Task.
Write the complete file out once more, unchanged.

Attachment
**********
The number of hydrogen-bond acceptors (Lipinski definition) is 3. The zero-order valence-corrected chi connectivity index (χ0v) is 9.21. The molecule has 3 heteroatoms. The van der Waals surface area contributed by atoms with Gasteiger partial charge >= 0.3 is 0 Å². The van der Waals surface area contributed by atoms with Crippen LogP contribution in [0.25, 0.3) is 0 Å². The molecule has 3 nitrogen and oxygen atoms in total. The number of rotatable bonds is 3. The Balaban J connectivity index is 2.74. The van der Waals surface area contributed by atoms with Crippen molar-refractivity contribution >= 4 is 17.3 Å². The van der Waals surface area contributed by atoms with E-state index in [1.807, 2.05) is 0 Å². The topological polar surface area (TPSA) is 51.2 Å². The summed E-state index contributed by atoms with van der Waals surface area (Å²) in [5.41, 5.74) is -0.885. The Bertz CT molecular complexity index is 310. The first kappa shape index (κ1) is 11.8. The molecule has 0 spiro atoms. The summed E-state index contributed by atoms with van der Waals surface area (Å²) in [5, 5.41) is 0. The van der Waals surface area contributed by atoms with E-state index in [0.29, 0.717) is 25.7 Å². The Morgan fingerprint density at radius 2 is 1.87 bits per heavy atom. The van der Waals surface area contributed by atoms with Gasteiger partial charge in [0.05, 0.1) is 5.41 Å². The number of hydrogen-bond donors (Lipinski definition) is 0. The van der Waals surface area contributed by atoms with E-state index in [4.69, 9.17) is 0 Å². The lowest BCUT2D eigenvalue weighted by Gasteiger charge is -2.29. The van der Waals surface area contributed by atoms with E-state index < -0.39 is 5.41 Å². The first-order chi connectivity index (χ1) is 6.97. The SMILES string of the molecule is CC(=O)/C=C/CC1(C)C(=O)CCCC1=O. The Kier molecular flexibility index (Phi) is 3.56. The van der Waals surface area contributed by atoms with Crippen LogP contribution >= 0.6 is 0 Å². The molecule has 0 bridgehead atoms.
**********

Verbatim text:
The number of hydrogen-bond acceptors (Lipinski definition) is 3. The zero-order valence-corrected chi connectivity index (χ0v) is 9.21. The molecule has 3 heteroatoms. The van der Waals surface area contributed by atoms with Gasteiger partial charge >= 0.3 is 0 Å². The van der Waals surface area contributed by atoms with Crippen LogP contribution in [0.25, 0.3) is 0 Å². The molecule has 3 nitrogen and oxygen atoms in total. The number of rotatable bonds is 3. The Balaban J connectivity index is 2.74. The van der Waals surface area contributed by atoms with Crippen molar-refractivity contribution >= 4 is 17.3 Å². The van der Waals surface area contributed by atoms with E-state index in [1.807, 2.05) is 0 Å². The topological polar surface area (TPSA) is 51.2 Å². The summed E-state index contributed by atoms with van der Waals surface area (Å²) in [5.41, 5.74) is -0.885. The Bertz CT molecular complexity index is 310. The first kappa shape index (κ1) is 11.8. The molecule has 0 spiro atoms. The summed E-state index contributed by atoms with van der Waals surface area (Å²) in [5, 5.41) is 0. The van der Waals surface area contributed by atoms with E-state index in [0.29, 0.717) is 25.7 Å². The Morgan fingerprint density at radius 2 is 1.87 bits per heavy atom. The van der Waals surface area contributed by atoms with Gasteiger partial charge in [0.05, 0.1) is 5.41 Å². The number of hydrogen-bond donors (Lipinski definition) is 0. The van der Waals surface area contributed by atoms with E-state index in [4.69, 9.17) is 0 Å². The lowest BCUT2D eigenvalue weighted by Gasteiger charge is -2.29. The van der Waals surface area contributed by atoms with E-state index < -0.39 is 5.41 Å². The first-order chi connectivity index (χ1) is 6.97. The SMILES string of the molecule is CC(=O)/C=C/CC1(C)C(=O)CCCC1=O. The Kier molecular flexibility index (Phi) is 3.56. The van der Waals surface area contributed by atoms with Crippen LogP contribution >= 0.6 is 0 Å². The molecule has 0 bridgehead atoms.